“In 1847 Henri Castro established D'Hanis, his fourth colony, 1.5 miles east of this site, named for a Castro Company official. Alsatian immigrants endured great hardship to build a community that thrived for over 30 years. In 1881, when the railroad bypassed the town, D'Hanis moved with it. Aided by the railroad, new D'Hanis flourished, sending cattle, cotton, and brick to markets. From 1900 a strong Mexican-American community grew in the town, contributing to its fortune. The new area survived despite crop failures and the Great Depression, becoming known simply as D'Hanis.” The marker is located on Front Street between Sacarosa Avenue and Lindsay Avenue.
Historic Site of Fort Lincoln, Texas Historical Marker Text:
“Est. by the United States Army July 7, 1849 as a link in a chain of posts extending from the Rio Grande to the Red River. Named in honor of Capt. George Lincoln who fell at Buena Vista Feb. 23, 1847. Abandoned July 20, 1852, after the frontier line had advanced further west.” From D’ Hanis go approximately 2 miles northwest on FM 1796, then left on CR 4204. 
Historic Site of St. Dominic Catholic Church and Cemetery, Texas Historical Marker Text: “Congregation formed in 1847 with founding of D'Hanis Colony by settlers from Alsace, France. In 1853, when town became a mission parish, limestone church was built, using timber hauled by ox-wagon from Medina River. Sandstone extension was built in 1868 upon arrival of first resident pastor but abandoned after 1914 when new church was built in "New" D'Hanis (1 1/2 miles west). Cemetery, dating from burial of child of colonists in 1847, was used until 1893, when new cemetery was started following diphtheria epidemic.” The marker is located in Old D’ Hanis.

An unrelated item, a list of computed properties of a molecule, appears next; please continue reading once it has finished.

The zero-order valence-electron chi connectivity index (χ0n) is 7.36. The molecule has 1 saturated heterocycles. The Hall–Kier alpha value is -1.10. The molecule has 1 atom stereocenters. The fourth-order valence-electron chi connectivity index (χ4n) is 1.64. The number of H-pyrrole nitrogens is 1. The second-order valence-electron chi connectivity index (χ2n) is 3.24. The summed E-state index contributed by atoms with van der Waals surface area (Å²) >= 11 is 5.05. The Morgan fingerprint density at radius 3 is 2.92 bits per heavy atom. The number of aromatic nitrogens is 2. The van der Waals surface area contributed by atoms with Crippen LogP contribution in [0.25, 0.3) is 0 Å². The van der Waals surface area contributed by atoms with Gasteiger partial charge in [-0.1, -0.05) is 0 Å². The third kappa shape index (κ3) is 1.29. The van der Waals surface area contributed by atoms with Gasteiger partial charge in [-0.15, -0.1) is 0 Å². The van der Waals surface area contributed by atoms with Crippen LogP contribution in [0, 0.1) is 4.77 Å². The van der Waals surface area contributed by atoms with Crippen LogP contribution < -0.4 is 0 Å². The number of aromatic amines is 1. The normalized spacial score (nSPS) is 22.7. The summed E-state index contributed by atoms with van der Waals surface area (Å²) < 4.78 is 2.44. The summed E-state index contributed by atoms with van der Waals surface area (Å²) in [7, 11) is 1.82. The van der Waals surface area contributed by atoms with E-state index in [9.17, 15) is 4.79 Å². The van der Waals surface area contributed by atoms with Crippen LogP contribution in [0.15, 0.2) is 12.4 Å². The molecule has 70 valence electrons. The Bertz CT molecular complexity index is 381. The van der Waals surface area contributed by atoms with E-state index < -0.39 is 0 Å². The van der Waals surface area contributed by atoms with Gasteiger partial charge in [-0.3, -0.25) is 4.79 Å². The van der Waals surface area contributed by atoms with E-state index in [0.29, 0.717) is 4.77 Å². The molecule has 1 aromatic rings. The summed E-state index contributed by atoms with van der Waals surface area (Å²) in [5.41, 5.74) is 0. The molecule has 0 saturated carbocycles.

Historic J.M. Koch’s Hotel, Texas Historical Marker Text:
“J. M. and Mary Ann Koch owned and operated a hotel in D'Hanis beginning in 1898. They purchased the land on this site in July 1902 and built this hotel in 1906. Reportedly constructed by Chinese railroad laborers, it is built of early bricks from the D'Hanis brick plant. In December 1914 the Koch family sold the building, which continued as a hotel until 1920. The Farmers Exchange of D'Hanis purchased it that year for use as a feed store, adding a cotton scale to the east side of the structure. A later owner operated it as a boarding house. A simple but elegant early 20th century hotel with Late Victorian details, the edifice's notable architectural features include its symmetrical plan, three-bay façade with central door, paired round-arch windows, 2-story porch and corbelled brickwork on the parapet.”